POST: 'Am I Dead?' - I mean, more conversations need to be held
What it's about.
"Am I Dead? The Untrue Narrative of Anatomical Lewis, The Slave" follows the story of three individuals who have wronged the lives of three different men. The show is a retelling of the Egyptian myth of Osiris and Isis. In the play, three dead white individuals living in purgatory have to rebuild the bodies of the three black men they have wronged, with Osiris being all three men, reincarnated.
At first, I wasn't really sure what to expect. I mean, I had seen shows and movies about slavery and had history classes that taught about that horrible atrocity, but I had never seen a play about it. I mean, how does one write a play about slavery? Then I looked and found out that it was portraying the story of Osiris and Isis and I was even MORE confused. But watching this play made me think a lot of issues pertaining to the black community, and that felt good. Sometimes it feels like the only people who care are on those intersectional feminist pages on Instagram.
At times I would be laughing, but then right after I would be like, "oo yikes," or like sitting in my seat like, "is no one else seeing what's happening here?" But I was surrounded by older folk, so I kind of just had to sit there and take it all in alone. The character of Osiris was extremely animated, especially being that he played four different roles all at once: Osiris, Keith, Lewis, and Sy. And the way he was able to jump from person to person in a matter of seconds was really impressive. Also, Isis? She was amazing. She was everything I'd expect an Egyptian goddess to act like: strong and proud and very sarcastic and snappy. She had the fastest comebacks and funniest jokes in the entire show. And the character of Isaac reminded me of a lot of people (myself included), who, just like him, can't seem to find where they fit in. Granted, I'm not jumping from faith to faith in hopes of finding myself, but I can still emphasize with trying to belong.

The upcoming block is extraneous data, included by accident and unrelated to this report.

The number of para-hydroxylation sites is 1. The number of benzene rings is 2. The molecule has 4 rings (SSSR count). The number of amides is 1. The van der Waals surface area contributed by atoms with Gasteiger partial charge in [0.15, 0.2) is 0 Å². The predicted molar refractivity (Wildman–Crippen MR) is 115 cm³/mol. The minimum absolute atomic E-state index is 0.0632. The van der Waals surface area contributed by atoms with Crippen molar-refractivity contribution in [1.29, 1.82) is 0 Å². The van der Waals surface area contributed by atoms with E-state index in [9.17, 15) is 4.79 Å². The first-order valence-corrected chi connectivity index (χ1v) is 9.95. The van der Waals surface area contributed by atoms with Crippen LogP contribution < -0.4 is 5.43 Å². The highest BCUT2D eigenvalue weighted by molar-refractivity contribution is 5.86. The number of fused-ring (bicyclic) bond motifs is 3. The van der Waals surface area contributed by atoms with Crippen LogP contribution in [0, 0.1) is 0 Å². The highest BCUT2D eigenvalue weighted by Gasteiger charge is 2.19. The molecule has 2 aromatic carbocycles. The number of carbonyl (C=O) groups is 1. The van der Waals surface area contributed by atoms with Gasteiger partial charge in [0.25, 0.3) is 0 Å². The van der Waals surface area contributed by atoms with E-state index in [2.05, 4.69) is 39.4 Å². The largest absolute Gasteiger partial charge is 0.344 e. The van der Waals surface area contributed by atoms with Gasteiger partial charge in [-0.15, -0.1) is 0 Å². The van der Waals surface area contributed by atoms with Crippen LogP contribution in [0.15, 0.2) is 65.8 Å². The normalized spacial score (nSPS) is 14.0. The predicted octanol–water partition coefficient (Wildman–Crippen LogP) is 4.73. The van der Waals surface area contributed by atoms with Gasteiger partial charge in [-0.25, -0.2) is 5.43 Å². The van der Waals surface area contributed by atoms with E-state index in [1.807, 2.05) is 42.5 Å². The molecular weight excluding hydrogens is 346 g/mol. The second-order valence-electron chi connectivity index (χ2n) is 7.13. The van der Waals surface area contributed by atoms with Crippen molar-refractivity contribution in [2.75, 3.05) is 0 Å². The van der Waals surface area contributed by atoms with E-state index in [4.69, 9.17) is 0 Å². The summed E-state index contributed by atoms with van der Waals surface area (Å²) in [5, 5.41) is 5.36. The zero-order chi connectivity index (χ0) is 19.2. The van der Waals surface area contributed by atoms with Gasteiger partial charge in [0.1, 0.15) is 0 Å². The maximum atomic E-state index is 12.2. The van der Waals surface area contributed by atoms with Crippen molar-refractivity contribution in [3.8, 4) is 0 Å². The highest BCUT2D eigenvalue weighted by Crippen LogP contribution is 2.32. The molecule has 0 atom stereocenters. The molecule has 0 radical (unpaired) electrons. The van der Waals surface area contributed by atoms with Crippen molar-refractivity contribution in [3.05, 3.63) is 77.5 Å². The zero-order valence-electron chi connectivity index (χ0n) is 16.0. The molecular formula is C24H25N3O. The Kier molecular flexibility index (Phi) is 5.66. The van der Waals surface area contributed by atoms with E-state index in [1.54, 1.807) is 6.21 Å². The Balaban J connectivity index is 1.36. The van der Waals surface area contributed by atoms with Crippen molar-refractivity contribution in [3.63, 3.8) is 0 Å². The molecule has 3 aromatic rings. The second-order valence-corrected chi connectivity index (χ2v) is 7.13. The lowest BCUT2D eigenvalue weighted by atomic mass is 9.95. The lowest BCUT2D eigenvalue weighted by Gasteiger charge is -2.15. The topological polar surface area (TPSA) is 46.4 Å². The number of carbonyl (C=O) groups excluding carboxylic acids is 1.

The set was a small dimmed stage with rocks and Egyptian architectural molds everywhere. And after every flashback, white robes would fall symbolizing dead bodies. It really gave the feeling that I was looking into purgatory. The show brought up many controversial issues that plays usually stray away from. It talked about the fetishizing of black men and how they get treated like sexual objects. They had a character state how he only dated Keith because he was black and wanted him to take alleged built-up years of anger towards white people out on him during sex. And THAT was... something. I still don't even know how to process that. I mean, more conversations need to be held about that issue, but it was still really shocking to see in a play.
There was also a really over-exaggerated, but comical spoof of Rachel Dolezal, which was really hilarious but also a little uncomfortable and cringey. She came out with a box braid wig and fake acrylic nails and just acted like a stereotype of a black woman. Without context, it was really uncomfortable to watch. But mid-show they explained that her character was a white woman who pretended to be black as a part of a gag. It was then that I was able to understand her character and actually find her a bit funny.
The ending, when the characters turned to the audience and broke the fourth wall really nailed it for me. Osiris said, "you haven't been alone at all," and the whole cast turned and stared at us as the lights began to dim. Right after, I had to call all of my friends and try to, like, comprehend everything I saw, like, I was in shock.
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